"Data-Driven Thinking" is written by members of the media community and contains fresh ideas on the digital revolution in media.
Today’s column is written by Taejin In, vice president of product management at Dstillery.
Within the field of machine learning, there are two approaches – supervised and unsupervised learning – that advertisers must familiarize themselves with. Knowing the differences and advantages of both approaches could make a huge difference to a brand’s advertising campaigns and bottom line, if leveraged correctly.
Beyond driving ROI, misunderstanding these approaches could lead to unintended cultural and social impact. In today’s heated political landscape, it is absolutely critical that brands and advertisers learn about the potential biases built into technology and do everything they can to avoid perpetuating cultural and racial biases.
Supervised vs. unsupervised learning
Part of the reason bias gets introduced into advertising campaigns is that brands and agencies often start their campaigns with the end outcome in mind. For decades, the world of surveys, focus groups and market research revealed to brands, “This is your audience.” Brands then took that research to their agency and tasked media buyers with finding the audience for targeting.
In supervised learning, the outcome is already established and models are then generated to help drive toward that outcome. For example, let’s say a brand wants to reach a surfer audience. A model is fed signals such as past surfboard purchases or surfing website browsing as an outcome, and then devices that exhibit those behaviors are identified to receive the ad messages.
With unsupervised machine learning, the outcome is left undefined and a learning algorithm is deployed to find patterns and structures in raw data. In some experiments I’ve seen, clustering – a common form of unsupervised learning – was used to determine website co-visitation patterns. Upon completion, very large clusters of audiences were identified that were not intuitive to the experimenter at first. This included things like political groupings that span the full left to right spectrum and websites frequently visited by underrepresented ethnic groups.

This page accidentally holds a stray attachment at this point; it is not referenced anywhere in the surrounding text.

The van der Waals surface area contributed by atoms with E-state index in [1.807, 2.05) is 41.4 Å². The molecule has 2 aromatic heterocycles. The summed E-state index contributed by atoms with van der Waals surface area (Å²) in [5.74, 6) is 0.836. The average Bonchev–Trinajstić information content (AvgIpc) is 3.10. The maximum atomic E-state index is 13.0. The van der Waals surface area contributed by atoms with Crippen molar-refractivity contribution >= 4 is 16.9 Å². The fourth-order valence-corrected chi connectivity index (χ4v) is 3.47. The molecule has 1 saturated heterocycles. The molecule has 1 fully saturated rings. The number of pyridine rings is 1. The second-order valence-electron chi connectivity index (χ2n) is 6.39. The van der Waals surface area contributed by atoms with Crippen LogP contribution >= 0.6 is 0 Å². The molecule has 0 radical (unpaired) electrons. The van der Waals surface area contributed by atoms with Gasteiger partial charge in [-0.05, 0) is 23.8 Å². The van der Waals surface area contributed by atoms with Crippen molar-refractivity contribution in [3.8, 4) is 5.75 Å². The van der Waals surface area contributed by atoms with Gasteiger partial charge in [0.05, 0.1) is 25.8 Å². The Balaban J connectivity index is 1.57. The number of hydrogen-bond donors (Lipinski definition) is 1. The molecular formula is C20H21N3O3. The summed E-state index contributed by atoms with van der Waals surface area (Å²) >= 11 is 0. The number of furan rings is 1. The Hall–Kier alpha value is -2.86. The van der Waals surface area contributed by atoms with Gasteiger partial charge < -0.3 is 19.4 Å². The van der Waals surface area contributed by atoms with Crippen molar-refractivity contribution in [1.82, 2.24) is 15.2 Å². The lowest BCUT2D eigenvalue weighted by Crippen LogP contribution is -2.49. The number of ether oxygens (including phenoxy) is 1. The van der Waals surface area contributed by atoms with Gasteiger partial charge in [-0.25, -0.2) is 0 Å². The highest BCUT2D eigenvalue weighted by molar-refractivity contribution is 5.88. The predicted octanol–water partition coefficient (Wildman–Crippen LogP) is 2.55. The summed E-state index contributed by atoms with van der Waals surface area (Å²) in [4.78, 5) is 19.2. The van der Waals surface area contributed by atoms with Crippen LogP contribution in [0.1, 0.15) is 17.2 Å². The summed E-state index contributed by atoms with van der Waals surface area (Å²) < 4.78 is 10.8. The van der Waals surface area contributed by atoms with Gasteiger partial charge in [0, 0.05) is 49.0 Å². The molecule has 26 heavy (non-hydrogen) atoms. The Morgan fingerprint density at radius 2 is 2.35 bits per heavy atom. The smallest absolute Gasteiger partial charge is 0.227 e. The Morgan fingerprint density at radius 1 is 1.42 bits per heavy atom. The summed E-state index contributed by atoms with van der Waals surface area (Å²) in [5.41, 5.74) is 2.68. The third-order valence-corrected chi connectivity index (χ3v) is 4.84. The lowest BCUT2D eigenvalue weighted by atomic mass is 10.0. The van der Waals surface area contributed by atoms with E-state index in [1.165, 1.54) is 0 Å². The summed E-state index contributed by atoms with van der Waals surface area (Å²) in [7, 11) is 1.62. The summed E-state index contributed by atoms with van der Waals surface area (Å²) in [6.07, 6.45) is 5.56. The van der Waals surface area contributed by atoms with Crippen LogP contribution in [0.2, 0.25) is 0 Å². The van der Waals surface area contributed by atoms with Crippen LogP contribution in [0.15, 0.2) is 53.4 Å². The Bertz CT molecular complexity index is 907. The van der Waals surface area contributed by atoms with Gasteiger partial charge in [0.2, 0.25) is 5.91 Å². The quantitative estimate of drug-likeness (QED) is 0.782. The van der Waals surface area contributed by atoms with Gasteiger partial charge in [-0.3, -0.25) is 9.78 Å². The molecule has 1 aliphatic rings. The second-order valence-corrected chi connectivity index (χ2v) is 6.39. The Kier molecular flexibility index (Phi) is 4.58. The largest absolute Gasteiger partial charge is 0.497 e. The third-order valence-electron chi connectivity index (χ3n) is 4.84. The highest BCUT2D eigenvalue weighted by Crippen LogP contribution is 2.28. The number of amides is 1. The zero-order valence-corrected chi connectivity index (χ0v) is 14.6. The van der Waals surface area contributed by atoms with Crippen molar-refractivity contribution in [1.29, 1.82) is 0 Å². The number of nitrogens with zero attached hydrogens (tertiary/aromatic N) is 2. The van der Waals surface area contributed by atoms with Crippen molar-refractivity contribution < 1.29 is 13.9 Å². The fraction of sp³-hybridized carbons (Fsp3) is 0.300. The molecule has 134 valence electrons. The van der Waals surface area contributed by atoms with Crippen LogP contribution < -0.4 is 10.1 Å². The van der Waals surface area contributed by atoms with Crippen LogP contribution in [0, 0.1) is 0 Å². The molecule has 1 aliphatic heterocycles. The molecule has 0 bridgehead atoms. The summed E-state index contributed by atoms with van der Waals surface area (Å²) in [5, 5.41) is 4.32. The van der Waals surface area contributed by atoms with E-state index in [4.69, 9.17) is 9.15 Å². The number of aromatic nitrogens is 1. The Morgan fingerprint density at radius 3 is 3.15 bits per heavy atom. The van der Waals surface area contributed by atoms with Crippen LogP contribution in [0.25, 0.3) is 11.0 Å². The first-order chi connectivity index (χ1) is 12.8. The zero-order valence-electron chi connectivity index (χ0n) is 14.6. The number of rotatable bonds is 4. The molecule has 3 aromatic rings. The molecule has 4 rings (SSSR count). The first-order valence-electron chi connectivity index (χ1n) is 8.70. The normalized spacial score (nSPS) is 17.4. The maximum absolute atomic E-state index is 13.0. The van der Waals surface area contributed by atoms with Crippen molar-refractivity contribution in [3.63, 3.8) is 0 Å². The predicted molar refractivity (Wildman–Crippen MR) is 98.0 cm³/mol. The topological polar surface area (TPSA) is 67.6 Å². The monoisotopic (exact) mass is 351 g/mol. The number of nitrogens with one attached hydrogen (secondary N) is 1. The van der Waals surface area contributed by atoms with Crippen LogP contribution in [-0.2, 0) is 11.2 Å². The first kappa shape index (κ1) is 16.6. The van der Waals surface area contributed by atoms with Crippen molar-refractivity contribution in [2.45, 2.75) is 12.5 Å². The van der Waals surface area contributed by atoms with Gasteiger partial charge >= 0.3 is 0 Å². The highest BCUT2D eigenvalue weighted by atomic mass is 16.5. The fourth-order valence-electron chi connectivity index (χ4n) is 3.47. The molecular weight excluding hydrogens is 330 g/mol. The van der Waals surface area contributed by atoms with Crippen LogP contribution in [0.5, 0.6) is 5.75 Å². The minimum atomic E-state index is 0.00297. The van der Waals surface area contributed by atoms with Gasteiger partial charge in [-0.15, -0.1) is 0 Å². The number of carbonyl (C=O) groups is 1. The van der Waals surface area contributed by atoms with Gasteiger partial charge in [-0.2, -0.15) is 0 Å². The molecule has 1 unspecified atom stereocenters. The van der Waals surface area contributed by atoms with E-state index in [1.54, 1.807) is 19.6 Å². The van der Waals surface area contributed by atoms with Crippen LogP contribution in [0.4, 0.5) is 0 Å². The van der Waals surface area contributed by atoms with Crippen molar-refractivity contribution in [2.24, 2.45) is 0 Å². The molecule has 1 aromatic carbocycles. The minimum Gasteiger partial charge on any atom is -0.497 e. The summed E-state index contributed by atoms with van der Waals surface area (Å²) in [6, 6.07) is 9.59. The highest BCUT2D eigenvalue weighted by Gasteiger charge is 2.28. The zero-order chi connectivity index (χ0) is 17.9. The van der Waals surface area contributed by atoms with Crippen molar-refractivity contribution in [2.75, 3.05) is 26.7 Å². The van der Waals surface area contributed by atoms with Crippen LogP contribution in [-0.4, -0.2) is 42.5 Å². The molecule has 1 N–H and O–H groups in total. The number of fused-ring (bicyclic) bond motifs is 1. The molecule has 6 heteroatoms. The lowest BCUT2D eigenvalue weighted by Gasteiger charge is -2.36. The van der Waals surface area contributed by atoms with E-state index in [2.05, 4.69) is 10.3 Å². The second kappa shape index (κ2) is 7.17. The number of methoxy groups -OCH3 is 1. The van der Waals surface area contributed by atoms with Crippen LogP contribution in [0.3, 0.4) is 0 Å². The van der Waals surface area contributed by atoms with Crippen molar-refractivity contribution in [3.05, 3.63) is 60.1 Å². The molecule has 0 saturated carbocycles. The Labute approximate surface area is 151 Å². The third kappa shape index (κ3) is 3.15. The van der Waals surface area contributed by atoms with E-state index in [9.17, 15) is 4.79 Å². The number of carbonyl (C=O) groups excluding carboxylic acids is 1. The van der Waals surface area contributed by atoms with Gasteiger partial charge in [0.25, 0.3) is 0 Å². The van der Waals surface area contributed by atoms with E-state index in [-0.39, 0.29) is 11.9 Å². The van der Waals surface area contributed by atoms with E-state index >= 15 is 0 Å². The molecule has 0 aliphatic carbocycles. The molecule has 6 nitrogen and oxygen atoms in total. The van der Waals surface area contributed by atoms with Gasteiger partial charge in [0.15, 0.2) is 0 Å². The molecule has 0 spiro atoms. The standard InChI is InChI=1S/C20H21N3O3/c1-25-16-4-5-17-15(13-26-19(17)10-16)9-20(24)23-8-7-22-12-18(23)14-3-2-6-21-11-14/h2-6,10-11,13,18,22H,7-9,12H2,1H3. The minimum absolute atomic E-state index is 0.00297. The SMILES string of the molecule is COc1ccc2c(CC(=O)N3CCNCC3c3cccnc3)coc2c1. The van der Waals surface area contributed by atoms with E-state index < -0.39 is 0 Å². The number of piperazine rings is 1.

There are two primary issues at play here. The first issue is related to who does the supervising in supervised machine learning. The advertising industry is overwhelmingly white, according to the ANA, with African African Americans holding only 4% of senior level jobs, and Hispanics holding 9% of those jobs. There is an outdated perception that ad tech founders are white, young or young-ish dudes with a technical degree from select universities, with the teams developing AI and machine learning also being overwhelmingly white and male. That means that the technology, taxonomy and products may be built in the image of their makers. For every surfer or auto-intender audience, there is likely a subset of the brand’s customers that is being neglected or ignored due to the inherent bias, intentional or not, in those creating the models.
The second issue is that the reliance on supervised learning means advertisers are missing out on relevant audiences that might only be identified by unsupervised learning. If brands aren’t identifying and speaking to their entire customer base because of bias in models, there’s a good chance they’re missing out on a large consumer group.
Ad tech isn’t alone in this issue: Studies show that many uses of AI can have racial bias. Even fundamental technologies like photography have evolved over time so that their technical elements favor white skin tones. In advertising, the advancements in unsupervised machine learning for targeting could help accelerate a much needed correction, moving away from this bias. In fact, advertising could be one of the first real business ecosystems that eliminates these biases, not just because it’s the right thing to do, but because it’s financially beneficial for the brands.
As advertisers become more familiarized with the applications of AI and machine learning, they need to understand the nuances within these emerging fields and probe to ensure that the solutions they deploy are free from potential biases. A failure to do so only perpetuates the status quo, underserving and underrepresenting what could be valuable new audiences for advertisers. As an industry, we need to continue to push for more varied voices so we can cast a more even net and drive better business results in the process.